Story tips from the Department of Energy's Oak Ridge National Laboratory February 2011

Published: Tuesday, February 8, 2011 - 12:38 in Physics & Chemistry

Fishy behavior . . . Proposals to install hydrokinetic turbines – like underwater windmills – in rivers across the U.S. are prompting questions about the environmental impacts of this new hydropower energy source. In response, researchers at Oak Ridge National Laboratory are investigating how electromagnetic fields generated by the turbines could affect the behavior of freshwater fauna such as snails, clams, minnows and sturgeon. "We know that certain marine organisms like sharks are sensitive to electromagnetic fields, but almost nothing is known about freshwater organisms," ORNL's Glenn Cada said. The scientists say the research will help companies and regulators make decisions and form policies about hydrokinetic installations. [Contact: Morgan McCorkle, (865) 574-7308;]

BIOLOGY -- Database a likely lifesaver . . .

Highly effective anti-virus programs for computers are providing the inspiration for a system to protect people from deadly genetically engineered biological bugs. While the National Cyber Security Division's US-CERT provides cyber security updates and tools to safeguard computers within federal agencies, industry, state and local governments and the public, no such program exists to protect the public from harmful biological threats. That could change, however, with BioSITES, the vision of Department of Energy Oak Ridge National Laboratory researchers Robert Cottingham and Tom Brettin. "Through CERT, we have a giant knowledge base that provides a national infrastructure to protect our computers from viruses," Brettin said. "In the same mold, we see BioSITES as a system to defend against potentially lethal bio-engineered microorganisms." [Contact: Ron Walli, (865) 576-0226;]

SENSORS -- Setting standards . . .

By testing radiation detection equipment and helping establish national and international standards, a team of Oak Ridge National Laboratory researchers protects the people who keep the nation safe. The Graduated Rad/Nuc Detector Evaluation and Reporting program fulfills a Congressional mandate to set capability standards and establish a test and evaluation program for radiation and nuclear detectors. "The basic idea is to ensure that we identify the functional limitations of radiological and nuclear detection equipment," said Pete Chiaro, who leads numerous international and American National Standards Institute standards committees. "A key goal is to make sure our soldiers and front line officers have what they need to keep them and us safe." [Contact: Ron Walli, (865) 576-0226;]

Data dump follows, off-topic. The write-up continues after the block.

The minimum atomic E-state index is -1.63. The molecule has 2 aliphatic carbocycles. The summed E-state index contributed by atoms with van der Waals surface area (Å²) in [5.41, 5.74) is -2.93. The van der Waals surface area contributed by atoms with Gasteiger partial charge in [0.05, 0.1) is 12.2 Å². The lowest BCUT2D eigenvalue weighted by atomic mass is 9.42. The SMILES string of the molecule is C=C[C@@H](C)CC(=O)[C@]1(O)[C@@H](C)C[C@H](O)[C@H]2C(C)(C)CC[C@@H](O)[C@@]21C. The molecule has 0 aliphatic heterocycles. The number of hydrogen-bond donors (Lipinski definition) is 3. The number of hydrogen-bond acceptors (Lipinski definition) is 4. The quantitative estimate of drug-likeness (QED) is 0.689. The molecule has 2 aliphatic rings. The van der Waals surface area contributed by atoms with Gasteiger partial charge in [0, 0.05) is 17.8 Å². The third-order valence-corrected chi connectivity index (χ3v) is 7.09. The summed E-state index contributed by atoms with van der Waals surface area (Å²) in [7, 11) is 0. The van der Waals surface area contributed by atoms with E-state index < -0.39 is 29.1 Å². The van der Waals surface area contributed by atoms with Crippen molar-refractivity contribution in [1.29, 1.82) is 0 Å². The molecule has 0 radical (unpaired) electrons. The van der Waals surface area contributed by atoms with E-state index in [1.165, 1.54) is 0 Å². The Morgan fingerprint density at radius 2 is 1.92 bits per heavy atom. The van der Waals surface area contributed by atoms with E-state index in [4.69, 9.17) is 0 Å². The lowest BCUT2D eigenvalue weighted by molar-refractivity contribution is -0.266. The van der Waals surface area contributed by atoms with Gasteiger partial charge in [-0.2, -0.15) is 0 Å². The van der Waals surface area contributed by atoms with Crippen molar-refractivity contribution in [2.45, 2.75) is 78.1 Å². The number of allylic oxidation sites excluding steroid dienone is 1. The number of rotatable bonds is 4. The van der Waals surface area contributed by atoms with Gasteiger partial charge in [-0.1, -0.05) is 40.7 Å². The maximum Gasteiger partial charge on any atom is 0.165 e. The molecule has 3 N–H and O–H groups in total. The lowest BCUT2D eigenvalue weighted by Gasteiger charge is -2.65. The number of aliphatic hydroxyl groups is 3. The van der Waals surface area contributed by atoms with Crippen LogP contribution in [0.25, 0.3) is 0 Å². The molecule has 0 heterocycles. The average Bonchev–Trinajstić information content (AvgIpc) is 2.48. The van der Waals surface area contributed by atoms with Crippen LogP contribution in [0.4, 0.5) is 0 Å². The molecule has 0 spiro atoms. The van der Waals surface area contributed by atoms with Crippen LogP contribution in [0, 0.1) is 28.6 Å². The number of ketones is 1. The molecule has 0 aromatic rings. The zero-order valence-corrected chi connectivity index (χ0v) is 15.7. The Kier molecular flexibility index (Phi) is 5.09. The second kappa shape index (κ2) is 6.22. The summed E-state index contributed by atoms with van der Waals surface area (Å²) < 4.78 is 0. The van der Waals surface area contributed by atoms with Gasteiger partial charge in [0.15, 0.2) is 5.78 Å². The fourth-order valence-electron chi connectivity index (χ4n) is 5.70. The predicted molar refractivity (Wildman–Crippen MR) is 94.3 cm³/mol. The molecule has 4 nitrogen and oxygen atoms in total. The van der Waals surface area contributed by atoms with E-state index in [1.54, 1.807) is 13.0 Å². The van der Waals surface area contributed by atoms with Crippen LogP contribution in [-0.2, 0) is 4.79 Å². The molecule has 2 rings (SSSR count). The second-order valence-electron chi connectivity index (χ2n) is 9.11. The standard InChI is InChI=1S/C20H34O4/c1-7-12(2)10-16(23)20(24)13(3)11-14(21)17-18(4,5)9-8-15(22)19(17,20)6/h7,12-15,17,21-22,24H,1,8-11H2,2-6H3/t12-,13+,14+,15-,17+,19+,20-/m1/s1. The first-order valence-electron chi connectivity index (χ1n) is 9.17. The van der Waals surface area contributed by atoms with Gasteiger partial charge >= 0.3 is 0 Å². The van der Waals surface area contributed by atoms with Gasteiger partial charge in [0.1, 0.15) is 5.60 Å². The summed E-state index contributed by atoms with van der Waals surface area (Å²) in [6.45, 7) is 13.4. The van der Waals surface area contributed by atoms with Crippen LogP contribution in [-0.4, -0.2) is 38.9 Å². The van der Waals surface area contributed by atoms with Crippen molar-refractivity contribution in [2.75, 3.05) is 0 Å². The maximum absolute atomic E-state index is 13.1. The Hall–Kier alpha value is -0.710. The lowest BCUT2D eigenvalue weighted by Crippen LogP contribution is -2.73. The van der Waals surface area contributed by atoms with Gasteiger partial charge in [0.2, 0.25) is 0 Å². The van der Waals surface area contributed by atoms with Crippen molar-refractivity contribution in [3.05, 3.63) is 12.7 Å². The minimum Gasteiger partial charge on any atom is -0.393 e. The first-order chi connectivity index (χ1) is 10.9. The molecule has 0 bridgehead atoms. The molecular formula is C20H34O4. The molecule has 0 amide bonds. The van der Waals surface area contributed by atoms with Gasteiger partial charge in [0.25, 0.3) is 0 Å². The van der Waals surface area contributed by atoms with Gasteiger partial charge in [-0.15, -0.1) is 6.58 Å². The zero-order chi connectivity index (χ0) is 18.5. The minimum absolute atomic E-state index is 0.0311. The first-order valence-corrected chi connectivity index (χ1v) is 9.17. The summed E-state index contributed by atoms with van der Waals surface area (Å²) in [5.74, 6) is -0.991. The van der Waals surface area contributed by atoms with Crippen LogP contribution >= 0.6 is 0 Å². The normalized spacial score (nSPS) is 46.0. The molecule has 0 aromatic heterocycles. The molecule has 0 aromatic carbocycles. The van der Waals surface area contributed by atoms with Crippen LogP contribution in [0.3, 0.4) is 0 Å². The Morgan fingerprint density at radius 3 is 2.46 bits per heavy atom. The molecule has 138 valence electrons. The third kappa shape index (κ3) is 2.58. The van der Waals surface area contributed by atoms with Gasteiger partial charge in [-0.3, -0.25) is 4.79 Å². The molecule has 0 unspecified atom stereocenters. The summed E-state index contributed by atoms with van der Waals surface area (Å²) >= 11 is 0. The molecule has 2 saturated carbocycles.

FUSION -- Intense neutron detectives . . .

What does it take to withstand the conditions of ITER, the world's largest fusion energy reactor? Neutron scattering is one way to find out. The Spallation Neutron Source at Oak Ridge National Laboratory offers fusion researchers with the U.S. ITER Project Office at ORNL, the Japanese Atomic Energy Agency and the ITER Organization a unique resource for improving the performance of superconducting cables. In the ITER design, toroidal magnetic confinement fusion relies on superconducting cable that must endure extreme magnetic fields and electromagnetic forces. SNS has the most intense neutron beams of any pulsed neutron source in the world, and the facility's VULCAN engineering diffractometer can handle large samples like the ITER cable. "VULCAN provides unique information on actual volume fractions and residual strains in constituent materials that is very valuable for characterizing the true state of superconducting cables," said Wayne Reiersen of the U.S. ITER Project Office. [Contact: Deborah Counce, (865) 574-0644;]

Source: DOE/Oak Ridge National Laboratory


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